Some designer penning the 96 Sable actually thought to themselves, “I know what’s a good looking car, the Datsun 200SX, I’m going to use those taillights!”.
The ovoid Taurus twins: the result of Ford not having a clue what the customer wanted. Just like GM and the ION.
Rather than improve what was lacking in their superstar, they benchmarked the current Camry.
And Mercury? Was there ever a company more cynical toward it’s mid priced offerings over so many decades as Ford ?
I can imagine myself in a 2000 and later Mercury Sable LS, but not in the 96. The refreshed Sable looks much more coherent. The refreshed Taurus not so much. For once the Taurus has a sad face with the corners of the grille pulled down. The Sable has a smiling face with the corners of the grille pulled up a little. It’s almost a Mona Lisa kind of smile. The greenhouse of the Sable is better without the windows in the C-pillar. In fact the Sable is making it so obvious that the C-pillar window in the Taurus is superfluous. The rear looks well balanced as well. I like how the taper of the sides accent the width of its stance. To me it looks purposeful in the Ro80 kind of way. Imagine there were only the 2000 Sable, no baggage of kinship with an ovoid Sable and Taurus. I believe more people would appreciate its confident and understated appearance.
I pan the ’96. The 2000 though got it right.
The Sable looks good 20 years later. A design that looks so advanced.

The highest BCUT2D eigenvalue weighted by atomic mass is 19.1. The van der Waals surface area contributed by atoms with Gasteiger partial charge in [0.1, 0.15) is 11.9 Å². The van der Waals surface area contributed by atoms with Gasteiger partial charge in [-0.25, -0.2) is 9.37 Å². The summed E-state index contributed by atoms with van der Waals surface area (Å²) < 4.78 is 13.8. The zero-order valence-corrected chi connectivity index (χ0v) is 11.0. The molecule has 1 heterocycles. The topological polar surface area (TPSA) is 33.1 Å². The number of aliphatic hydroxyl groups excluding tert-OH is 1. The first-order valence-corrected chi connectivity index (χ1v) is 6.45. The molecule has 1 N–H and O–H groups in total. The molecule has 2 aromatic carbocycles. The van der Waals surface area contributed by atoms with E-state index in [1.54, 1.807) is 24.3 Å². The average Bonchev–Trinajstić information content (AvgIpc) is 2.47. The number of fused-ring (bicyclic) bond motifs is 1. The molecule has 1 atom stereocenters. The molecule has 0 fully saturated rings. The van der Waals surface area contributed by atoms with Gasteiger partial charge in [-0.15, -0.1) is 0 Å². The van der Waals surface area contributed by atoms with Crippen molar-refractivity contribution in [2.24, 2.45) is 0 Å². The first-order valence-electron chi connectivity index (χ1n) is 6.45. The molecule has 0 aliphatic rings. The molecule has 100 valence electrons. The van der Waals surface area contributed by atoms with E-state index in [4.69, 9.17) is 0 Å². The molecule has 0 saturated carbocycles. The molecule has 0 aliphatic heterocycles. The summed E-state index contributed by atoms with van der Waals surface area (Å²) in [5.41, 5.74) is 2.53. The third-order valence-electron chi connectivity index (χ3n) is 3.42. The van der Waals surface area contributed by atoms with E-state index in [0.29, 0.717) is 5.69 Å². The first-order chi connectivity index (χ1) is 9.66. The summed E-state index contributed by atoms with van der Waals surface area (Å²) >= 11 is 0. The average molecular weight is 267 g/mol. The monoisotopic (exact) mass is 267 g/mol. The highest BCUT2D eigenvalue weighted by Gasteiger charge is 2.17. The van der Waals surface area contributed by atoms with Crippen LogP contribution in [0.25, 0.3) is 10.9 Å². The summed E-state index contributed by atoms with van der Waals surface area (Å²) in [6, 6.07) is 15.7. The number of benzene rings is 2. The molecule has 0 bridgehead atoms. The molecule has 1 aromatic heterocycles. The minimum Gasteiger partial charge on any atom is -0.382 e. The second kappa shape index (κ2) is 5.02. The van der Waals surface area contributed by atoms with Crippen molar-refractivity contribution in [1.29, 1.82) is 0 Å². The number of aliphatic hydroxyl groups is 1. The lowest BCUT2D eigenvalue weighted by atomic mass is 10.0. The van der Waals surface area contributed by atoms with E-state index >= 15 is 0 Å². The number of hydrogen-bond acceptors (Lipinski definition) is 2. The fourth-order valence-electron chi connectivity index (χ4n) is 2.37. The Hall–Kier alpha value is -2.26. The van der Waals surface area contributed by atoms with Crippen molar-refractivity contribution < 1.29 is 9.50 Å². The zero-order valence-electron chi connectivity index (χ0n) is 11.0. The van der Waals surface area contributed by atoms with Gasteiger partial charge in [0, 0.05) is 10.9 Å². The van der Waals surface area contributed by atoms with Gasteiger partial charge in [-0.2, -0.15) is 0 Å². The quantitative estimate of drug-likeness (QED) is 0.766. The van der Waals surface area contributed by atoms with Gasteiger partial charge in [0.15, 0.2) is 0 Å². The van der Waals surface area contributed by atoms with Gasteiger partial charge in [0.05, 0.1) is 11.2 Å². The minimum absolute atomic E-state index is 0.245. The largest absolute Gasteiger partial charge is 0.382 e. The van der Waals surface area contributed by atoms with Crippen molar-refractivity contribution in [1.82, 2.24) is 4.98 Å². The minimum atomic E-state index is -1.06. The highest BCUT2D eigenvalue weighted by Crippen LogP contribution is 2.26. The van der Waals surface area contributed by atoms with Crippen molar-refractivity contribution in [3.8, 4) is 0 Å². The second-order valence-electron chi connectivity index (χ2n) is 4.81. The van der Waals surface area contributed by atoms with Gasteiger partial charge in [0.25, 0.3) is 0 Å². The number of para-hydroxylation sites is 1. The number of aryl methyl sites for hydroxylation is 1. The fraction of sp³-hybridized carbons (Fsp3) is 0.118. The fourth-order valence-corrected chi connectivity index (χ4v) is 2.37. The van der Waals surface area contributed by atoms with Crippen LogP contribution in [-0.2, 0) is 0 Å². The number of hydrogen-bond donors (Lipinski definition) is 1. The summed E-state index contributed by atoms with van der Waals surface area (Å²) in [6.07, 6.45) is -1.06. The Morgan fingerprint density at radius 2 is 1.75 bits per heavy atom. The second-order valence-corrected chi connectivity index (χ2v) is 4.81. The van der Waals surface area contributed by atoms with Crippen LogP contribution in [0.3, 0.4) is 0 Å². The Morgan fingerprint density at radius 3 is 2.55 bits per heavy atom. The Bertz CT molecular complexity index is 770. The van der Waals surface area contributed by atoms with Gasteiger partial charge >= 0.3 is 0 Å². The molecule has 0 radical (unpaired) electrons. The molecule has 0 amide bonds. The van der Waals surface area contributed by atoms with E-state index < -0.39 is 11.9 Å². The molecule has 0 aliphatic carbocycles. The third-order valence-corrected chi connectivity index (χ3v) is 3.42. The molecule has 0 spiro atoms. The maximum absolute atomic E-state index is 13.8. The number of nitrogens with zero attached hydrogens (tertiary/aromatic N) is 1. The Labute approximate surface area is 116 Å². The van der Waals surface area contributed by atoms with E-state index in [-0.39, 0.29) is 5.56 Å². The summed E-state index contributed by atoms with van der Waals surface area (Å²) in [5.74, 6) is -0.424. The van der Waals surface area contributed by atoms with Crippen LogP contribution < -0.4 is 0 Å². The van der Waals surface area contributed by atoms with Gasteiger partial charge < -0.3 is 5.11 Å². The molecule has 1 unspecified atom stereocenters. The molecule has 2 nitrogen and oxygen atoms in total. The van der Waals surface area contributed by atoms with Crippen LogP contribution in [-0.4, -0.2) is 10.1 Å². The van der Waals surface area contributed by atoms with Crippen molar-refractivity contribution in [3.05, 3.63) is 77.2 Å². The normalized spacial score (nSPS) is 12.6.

I had a string of company cars starting in 1990 and they were all low end Taurus models. The front seat in the 1996 “flounder face” ovoid Taurus was much more comfortable on long drives than the one in its 1992 predecessor. The oval rear window was also deceptively small from the driver’s perspective; it seems that much of the window’s border was blacked out on the inside. It was easy to clean the inside of the rear window because it was so small.
And the fold-away center console was quite handy. It was pulled up and in use most of the time, but could be stowed away for three across seating in the front.
I noticed that the black Tracer has the older 3-numeric, 3-alpha Massachusetts license plate with green lettering. Were these plates issued as single (rear) plate only? Do the plates transfer with the owner? In California, the plates remain with the car when it is sold, transferred or junked. It looks like Massachusetts does not have a general reissue of license plates like in California, where some older cars have blue plates and black plates and white plates from the late 80’s with the “art deco” font.
Don’t let’s forget how much money Ford flushed down the crapper with the non-twin ’86 Taurus/Sable, two cars that looked alike but shared no sheetmetal.
And then there was the Mercury Mistake, or at least that’s what its name sounded like except for one vowel movement.
Overall, Mercury = reheated Fords. Yawn.